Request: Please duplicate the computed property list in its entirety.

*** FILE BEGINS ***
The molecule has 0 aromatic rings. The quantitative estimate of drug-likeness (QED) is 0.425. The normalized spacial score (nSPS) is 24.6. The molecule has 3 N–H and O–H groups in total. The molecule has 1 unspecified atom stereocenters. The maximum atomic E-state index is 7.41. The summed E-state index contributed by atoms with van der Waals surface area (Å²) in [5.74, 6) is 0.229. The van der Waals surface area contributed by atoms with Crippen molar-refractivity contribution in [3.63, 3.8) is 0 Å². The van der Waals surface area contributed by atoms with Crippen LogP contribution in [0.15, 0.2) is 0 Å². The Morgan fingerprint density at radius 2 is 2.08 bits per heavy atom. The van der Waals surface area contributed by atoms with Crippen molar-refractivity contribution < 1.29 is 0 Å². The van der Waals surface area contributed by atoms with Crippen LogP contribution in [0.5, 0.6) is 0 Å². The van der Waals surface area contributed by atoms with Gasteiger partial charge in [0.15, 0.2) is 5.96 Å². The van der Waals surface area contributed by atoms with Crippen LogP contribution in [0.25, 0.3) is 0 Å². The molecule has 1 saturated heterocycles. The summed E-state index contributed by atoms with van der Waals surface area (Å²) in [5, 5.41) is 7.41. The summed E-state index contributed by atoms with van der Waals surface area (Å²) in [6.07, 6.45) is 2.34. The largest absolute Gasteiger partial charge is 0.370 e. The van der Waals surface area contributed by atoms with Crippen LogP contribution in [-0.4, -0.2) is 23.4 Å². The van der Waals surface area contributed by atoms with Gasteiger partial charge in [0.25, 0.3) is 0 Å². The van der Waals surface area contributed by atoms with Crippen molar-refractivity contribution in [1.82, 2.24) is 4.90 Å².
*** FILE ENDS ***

The molecule has 0 aromatic rings. The quantitative estimate of drug-likeness (QED) is 0.425. The normalized spacial score (nSPS) is 24.6. The molecule has 3 N–H and O–H groups in total. The molecule has 1 unspecified atom stereocenters. The maximum atomic E-state index is 7.41. The summed E-state index contributed by atoms with van der Waals surface area (Å²) in [5.74, 6) is 0.229. The van der Waals surface area contributed by atoms with Crippen molar-refractivity contribution in [3.63, 3.8) is 0 Å². The van der Waals surface area contributed by atoms with Crippen LogP contribution in [0.15, 0.2) is 0 Å². The Morgan fingerprint density at radius 2 is 2.08 bits per heavy atom. The van der Waals surface area contributed by atoms with Crippen molar-refractivity contribution < 1.29 is 0 Å². The van der Waals surface area contributed by atoms with Crippen LogP contribution in [0.5, 0.6) is 0 Å². The van der Waals surface area contributed by atoms with Gasteiger partial charge in [0.15, 0.2) is 5.96 Å². The van der Waals surface area contributed by atoms with Crippen LogP contribution in [0.25, 0.3) is 0 Å². The molecule has 1 saturated heterocycles. The summed E-state index contributed by atoms with van der Waals surface area (Å²) in [5, 5.41) is 7.41. The summed E-state index contributed by atoms with van der Waals surface area (Å²) in [6.07, 6.45) is 2.34. The largest absolute Gasteiger partial charge is 0.370 e. The van der Waals surface area contributed by atoms with Crippen LogP contribution in [-0.4, -0.2) is 23.4 Å². The van der Waals surface area contributed by atoms with Gasteiger partial charge in [0.25, 0.3) is 0 Å². The van der Waals surface area contributed by atoms with Crippen molar-refractivity contribution in [1.82, 2.24) is 4.90 Å².